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Culture: ‘My job is to write songs and portray emotions’




Joan Armatrading (4011931)
Joan Armatrading (4011931)

When it comes to one of Britain’s best-loved musical talents, Joan Armatrading, the achievements throughout the decades speak for themselves.

In a career which has spanned more than 45 years, the Caribbean-born star – who moved to the UK at the age of 7 – has been nominated three times for a Grammy Award, nominated twice for a BRIT Award, was the first UK female singer/songwriter to gain international success, and the first female UK artist to debut at number 1 on the Billboard Blues album chart in the US, with 2007’s Into the Blues.

Armatrading, 67, also received an Ivor Novello Award for her songwriting in 1996, and has effortlessly blended rock, pop, blues, jazz and folk since releasing her debut album, Whatever’s for Us, in 1972.

Her best-known songs include Love and Affection (1976), Willow (1977), Me Myself I (1980), Drop the Pilot (1983) and Wrapped Around Her (1992).

Her latest long-playing effort, Not Too Far Away, came out in May. “It’s my 21st album,” she notes, adding that she feels “fantastic” at this stage in her career.

“I love what I do, I absolutely love writing songs – it’s what I was born to do,” she enthuses. “It’s really nice to know why I’m on this Earth. . .

“My job is to write songs and portray emotions so that people can relate to them – and I’m really happy when I’m doing that.

“Then I get to record the songs I write and get to go and play them live, and I love it.”

After spending a great deal of time on the road during her life, Armatrading now plans to take a step back, saying: “I don’t want to tour in the same way that I have been for the past 46 years – I don’t want to keep doing really long tours any more – but in terms of playing live, I’ll still be doing that.

“The last tour was 235 concerts and all my tours are usually very long. I don’t want to tour that long any more.”

Of the new record, Armatrading says: “The album I love. Normally when I write, I will write whatever comes to my head, like words first, music first, both together, on piano, on the guitar – whatever happens.

“I’ll write a pop song followed by a reggae song, followed by a jazz song, followed by a blues song – and that’s how I was all the way up until about 2003.

“I’d always played everything myself on my demos, and then I thought it would be quite good if at some point I play everything myself on a record.

“In 2003 I decided that that was the time to do it, so that’s what I did. I made an album called Lovers Speak and then I decided to do a trilogy of blues-rock-jazz, so in 2007 I did Into the Blues, then I did an album called This Charming Life [in 2007], which was rock, and then I did [2012’s] Starlight, which was jazz.”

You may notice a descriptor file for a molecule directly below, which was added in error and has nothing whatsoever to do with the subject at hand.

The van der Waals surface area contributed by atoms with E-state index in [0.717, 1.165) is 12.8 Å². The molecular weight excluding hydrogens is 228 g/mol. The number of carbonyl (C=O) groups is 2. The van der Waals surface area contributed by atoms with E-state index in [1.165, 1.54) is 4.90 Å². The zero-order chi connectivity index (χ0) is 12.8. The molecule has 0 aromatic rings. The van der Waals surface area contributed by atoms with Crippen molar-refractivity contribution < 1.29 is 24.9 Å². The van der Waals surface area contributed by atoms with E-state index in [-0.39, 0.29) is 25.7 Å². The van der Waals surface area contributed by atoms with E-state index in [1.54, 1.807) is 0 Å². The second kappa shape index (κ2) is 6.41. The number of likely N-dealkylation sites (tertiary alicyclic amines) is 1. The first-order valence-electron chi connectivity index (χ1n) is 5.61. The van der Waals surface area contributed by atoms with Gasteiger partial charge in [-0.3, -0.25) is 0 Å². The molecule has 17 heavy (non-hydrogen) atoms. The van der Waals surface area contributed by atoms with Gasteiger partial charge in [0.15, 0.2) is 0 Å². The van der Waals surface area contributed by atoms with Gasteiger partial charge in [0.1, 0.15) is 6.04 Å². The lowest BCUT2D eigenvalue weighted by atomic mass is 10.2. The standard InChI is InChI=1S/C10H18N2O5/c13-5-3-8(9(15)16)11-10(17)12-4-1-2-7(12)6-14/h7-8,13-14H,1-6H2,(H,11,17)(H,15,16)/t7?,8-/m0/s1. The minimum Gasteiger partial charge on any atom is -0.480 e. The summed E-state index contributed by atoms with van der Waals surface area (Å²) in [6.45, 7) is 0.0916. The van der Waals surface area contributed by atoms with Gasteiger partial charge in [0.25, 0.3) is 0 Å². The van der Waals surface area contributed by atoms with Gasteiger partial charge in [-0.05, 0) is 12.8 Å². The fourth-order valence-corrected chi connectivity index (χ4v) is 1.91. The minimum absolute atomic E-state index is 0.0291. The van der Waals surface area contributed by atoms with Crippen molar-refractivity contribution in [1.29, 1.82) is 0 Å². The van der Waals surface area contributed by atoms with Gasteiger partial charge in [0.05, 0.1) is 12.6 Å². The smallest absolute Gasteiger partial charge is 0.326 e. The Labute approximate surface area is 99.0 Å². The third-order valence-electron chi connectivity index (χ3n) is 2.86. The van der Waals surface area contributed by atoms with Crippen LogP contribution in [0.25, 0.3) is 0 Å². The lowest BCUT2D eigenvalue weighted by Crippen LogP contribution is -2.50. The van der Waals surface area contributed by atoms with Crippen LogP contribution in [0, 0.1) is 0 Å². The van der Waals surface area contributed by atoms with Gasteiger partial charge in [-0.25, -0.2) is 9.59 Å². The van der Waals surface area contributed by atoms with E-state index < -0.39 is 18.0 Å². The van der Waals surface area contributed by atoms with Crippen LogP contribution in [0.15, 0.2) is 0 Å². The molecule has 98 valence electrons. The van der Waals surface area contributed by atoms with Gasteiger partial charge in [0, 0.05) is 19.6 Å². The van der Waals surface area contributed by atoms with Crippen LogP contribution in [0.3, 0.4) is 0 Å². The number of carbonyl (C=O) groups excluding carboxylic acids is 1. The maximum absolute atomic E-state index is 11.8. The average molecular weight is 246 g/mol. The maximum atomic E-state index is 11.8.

She continues: “With this album [Not Too Far Away], I thought: ‘I’ve written words before music, I’ve written music before words, I’ve written both together – it would be really nice if this time I wrote the words first for everything. So before I write any music, I write the words’, and that’s what I did on this album.

“I just do these things to push myself, and ever since 2003 I’ve played everything myself.”

The acclaimed artist says she tends to write about people and the emotions that they go through, and she notes that the 10 songs that make up her latest album are songs that are “grabbing the emotions”.

Armatrading said: “The first single is a song called I Like It When We’re Together, and it’s just really talking about people who like to be together – whether it’s lovers or just friends. It’s about that really nice feeling of being with people. I hope that everybody hears the album and really takes to it and enjoys it.”

Having experimented with so many musical genres, there seems to be one from her list that is missing: country. “I’ve done Beyond the Blue [a track off 1995’s What’s Inside], which has kind of got that twang,” she observes, “I’ve done other things too. . . I don’t want to do a country album, but there are things that have got that kind of twang to them.”

Are there any artists with whom Armatrading would like to collaborate? “I don’t actually have a list of people that I want to work with,” she says.

“There’s loads of people I admire who are brilliant, with incredible talent, and I’ve tried to look at what they’ve done and I love just admiring what they’ve achieved – but I’ve never been a big ‘let’s collaborate with this person’ type of artist. I’ve no idea what that means, whether it’s good or bad!”

So what can Bury and Cambridge’s audience expect?

“I play songs that people know, but I have to

play new songs – I can’t come and just play songs from 1976.

“That would be incredibly boring for me; I can’t imagine having to do that. I’m always writing new stuff so I need to be able to blend it in,” she says.

“What you have to remember is that the songs you know very well, you heard them for the first time once – you didn’t start off knowing these songs as a classic. You had to hear them first at some point to get to love them.”

Although she has done a lot in her chosen field, Armatrading has no plans to slow down.

“As long as I’m here, I want to do stuff,” she says. “I tend to not say the things that I’m trying to achieve because I’d want to be able to just get on with it – but I don’t think I’ve exhausted everything that I’d like to do, which is great.

“It’s quite nice to keep discovering things and doing new things.”

Joan Armatrading, October 8, The Apex, Bury St Edmunds. Call 01284 758000 or visit theapex.co.uk

October 2, Cambridge Corn Exchange, cambridgelivetrust.co.uk



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